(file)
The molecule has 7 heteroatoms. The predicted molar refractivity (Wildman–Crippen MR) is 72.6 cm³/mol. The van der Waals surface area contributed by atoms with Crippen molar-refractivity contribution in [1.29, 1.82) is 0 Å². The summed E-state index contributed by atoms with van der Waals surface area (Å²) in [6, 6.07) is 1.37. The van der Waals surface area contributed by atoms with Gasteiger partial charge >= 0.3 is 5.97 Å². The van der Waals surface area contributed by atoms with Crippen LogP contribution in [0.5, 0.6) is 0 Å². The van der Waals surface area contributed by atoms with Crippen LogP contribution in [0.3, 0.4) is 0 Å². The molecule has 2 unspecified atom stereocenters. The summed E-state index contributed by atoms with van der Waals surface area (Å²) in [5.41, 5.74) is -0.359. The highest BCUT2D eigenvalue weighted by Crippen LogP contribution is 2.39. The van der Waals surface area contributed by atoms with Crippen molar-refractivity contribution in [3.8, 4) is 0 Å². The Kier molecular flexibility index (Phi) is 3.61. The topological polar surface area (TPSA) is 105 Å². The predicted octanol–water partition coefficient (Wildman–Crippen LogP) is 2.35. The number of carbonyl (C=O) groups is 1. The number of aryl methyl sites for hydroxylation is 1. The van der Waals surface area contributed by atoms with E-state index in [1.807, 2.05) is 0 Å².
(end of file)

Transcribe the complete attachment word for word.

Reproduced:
The molecule has 7 heteroatoms. The predicted molar refractivity (Wildman–Crippen MR) is 72.6 cm³/mol. The van der Waals surface area contributed by atoms with Crippen molar-refractivity contribution in [1.29, 1.82) is 0 Å². The summed E-state index contributed by atoms with van der Waals surface area (Å²) in [6, 6.07) is 1.37. The van der Waals surface area contributed by atoms with Gasteiger partial charge >= 0.3 is 5.97 Å². The van der Waals surface area contributed by atoms with Crippen LogP contribution in [0.5, 0.6) is 0 Å². The van der Waals surface area contributed by atoms with Crippen LogP contribution in [0.3, 0.4) is 0 Å². The molecule has 2 unspecified atom stereocenters. The summed E-state index contributed by atoms with van der Waals surface area (Å²) in [5.41, 5.74) is -0.359. The highest BCUT2D eigenvalue weighted by Crippen LogP contribution is 2.39. The van der Waals surface area contributed by atoms with Crippen molar-refractivity contribution in [3.8, 4) is 0 Å². The Kier molecular flexibility index (Phi) is 3.61. The topological polar surface area (TPSA) is 105 Å². The predicted octanol–water partition coefficient (Wildman–Crippen LogP) is 2.35. The number of carbonyl (C=O) groups is 1. The number of aryl methyl sites for hydroxylation is 1. The van der Waals surface area contributed by atoms with E-state index in [1.807, 2.05) is 0 Å².